Towards a Concept of Family Property in New Zealand
|dc.identifier.citation||Peart, NS, Towards a Concept of Family Property in New Zealand, International Journal of Law, Policy and the Family, 1 pp 105-133 (1996).||en_NZ|
|dc.description.abstract||This paper deals with the New Zealand developments in family property law during this century. When New Zealand was colonized in 1840 it inherited English common law, and with it the concept of private property. Towards the end of the last century private property rights were virtually absolute, subject only to a personal duty to support financially dependant family members. During the course of this century private property rights have been increasingly eroded in favour of family property rights, enforceable inter vims as well as on death. This is in part in response to public demand for a fairer system of distributing private property between family members, such as the claims by married and unmarried spouses. But it is also in keeping with current government policy which is aimed at shifting responsibility from the State back to the family. These developments suggest that the concept of private property may. no longer be an appropriate description of property held within the context of a family.||en_NZ|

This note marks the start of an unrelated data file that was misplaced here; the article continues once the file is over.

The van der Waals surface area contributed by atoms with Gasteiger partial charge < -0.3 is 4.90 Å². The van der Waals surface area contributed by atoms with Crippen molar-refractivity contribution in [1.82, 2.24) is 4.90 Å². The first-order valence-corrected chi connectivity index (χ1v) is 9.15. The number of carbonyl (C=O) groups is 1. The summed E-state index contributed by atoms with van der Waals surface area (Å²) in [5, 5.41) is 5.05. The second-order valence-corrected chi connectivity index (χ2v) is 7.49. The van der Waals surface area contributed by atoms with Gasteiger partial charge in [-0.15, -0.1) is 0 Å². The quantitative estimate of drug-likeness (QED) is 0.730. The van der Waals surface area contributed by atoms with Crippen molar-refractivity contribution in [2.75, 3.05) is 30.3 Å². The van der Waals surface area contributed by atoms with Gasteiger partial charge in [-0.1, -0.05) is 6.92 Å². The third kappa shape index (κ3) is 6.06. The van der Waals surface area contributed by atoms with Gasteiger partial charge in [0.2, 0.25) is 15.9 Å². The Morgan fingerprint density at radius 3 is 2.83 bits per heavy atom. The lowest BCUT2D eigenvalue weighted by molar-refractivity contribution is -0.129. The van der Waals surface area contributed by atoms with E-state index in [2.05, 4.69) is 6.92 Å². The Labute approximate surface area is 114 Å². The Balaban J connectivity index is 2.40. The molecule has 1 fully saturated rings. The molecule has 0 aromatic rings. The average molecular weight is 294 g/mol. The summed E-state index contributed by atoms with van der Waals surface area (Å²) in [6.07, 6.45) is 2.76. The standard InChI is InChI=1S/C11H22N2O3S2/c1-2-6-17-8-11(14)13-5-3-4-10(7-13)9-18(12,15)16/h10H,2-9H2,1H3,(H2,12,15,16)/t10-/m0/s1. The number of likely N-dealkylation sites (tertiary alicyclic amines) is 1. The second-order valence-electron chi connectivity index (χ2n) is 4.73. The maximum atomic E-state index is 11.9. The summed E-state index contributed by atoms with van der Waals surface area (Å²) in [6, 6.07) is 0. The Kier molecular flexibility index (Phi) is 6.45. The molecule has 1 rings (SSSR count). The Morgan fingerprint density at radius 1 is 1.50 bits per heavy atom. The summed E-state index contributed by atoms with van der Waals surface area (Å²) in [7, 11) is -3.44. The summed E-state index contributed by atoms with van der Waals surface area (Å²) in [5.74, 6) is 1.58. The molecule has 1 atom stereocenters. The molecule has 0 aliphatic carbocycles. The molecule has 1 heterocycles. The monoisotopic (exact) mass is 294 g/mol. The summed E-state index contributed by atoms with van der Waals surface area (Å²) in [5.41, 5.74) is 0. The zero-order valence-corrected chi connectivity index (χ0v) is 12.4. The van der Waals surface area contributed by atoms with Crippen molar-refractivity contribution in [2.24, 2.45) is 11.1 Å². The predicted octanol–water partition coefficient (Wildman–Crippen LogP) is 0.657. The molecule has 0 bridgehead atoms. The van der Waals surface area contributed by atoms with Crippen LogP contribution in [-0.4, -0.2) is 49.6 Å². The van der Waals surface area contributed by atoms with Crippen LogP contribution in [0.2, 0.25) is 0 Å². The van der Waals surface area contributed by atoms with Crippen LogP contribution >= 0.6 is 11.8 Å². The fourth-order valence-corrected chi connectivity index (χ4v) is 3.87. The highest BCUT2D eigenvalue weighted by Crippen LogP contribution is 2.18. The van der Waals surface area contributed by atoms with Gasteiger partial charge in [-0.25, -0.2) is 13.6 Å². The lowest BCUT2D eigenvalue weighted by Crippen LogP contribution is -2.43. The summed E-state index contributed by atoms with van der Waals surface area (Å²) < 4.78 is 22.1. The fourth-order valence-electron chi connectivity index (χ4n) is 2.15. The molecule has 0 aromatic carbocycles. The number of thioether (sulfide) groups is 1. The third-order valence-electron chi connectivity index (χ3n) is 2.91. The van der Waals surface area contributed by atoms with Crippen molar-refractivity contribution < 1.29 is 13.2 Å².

|dc.publisher||Oxford University Press||en_NZ|
|dc.relation.ispartof||International Journal of Law, Policy and the Family||en_NZ|
|dc.title||Towards a Concept of Family Property in New Zealand||en_NZ|
|otago.school||University of Otago Faculty of Law||en_NZ|
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